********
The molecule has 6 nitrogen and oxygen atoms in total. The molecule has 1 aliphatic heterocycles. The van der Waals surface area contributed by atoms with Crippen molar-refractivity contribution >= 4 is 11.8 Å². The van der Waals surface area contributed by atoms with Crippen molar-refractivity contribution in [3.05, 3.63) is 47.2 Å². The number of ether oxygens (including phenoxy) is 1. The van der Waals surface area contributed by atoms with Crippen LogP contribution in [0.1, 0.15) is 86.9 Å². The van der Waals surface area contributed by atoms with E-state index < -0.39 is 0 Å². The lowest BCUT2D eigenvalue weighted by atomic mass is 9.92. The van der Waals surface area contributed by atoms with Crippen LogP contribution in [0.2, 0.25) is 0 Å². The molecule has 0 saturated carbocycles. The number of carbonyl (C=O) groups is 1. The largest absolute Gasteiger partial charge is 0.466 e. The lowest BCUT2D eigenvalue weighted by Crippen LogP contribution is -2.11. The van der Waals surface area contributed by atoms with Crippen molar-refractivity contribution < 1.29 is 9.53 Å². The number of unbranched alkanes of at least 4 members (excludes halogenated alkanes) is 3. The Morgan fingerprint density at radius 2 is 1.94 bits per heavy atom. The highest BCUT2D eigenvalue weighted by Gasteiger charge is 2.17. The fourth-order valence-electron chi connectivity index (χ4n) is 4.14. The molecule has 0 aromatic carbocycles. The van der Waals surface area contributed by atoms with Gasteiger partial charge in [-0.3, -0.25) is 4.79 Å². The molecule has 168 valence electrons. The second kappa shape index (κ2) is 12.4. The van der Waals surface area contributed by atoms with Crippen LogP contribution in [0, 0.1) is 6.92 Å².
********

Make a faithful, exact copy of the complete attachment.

The molecule has 6 nitrogen and oxygen atoms in total. The molecule has 1 aliphatic heterocycles. The van der Waals surface area contributed by atoms with Crippen molar-refractivity contribution >= 4 is 11.8 Å². The van der Waals surface area contributed by atoms with Crippen molar-refractivity contribution in [3.05, 3.63) is 47.2 Å². The number of ether oxygens (including phenoxy) is 1. The van der Waals surface area contributed by atoms with Crippen LogP contribution in [0.1, 0.15) is 86.9 Å². The van der Waals surface area contributed by atoms with E-state index < -0.39 is 0 Å². The lowest BCUT2D eigenvalue weighted by atomic mass is 9.92. The van der Waals surface area contributed by atoms with Crippen LogP contribution in [0.2, 0.25) is 0 Å². The molecule has 0 saturated carbocycles. The number of carbonyl (C=O) groups is 1. The largest absolute Gasteiger partial charge is 0.466 e. The lowest BCUT2D eigenvalue weighted by Crippen LogP contribution is -2.11. The van der Waals surface area contributed by atoms with Crippen molar-refractivity contribution < 1.29 is 9.53 Å². The number of unbranched alkanes of at least 4 members (excludes halogenated alkanes) is 3. The Morgan fingerprint density at radius 2 is 1.94 bits per heavy atom. The highest BCUT2D eigenvalue weighted by Gasteiger charge is 2.17. The fourth-order valence-electron chi connectivity index (χ4n) is 4.14. The molecule has 0 aromatic carbocycles. The van der Waals surface area contributed by atoms with Gasteiger partial charge in [-0.3, -0.25) is 4.79 Å². The molecule has 168 valence electrons. The second kappa shape index (κ2) is 12.4. The van der Waals surface area contributed by atoms with Crippen LogP contribution in [0, 0.1) is 6.92 Å².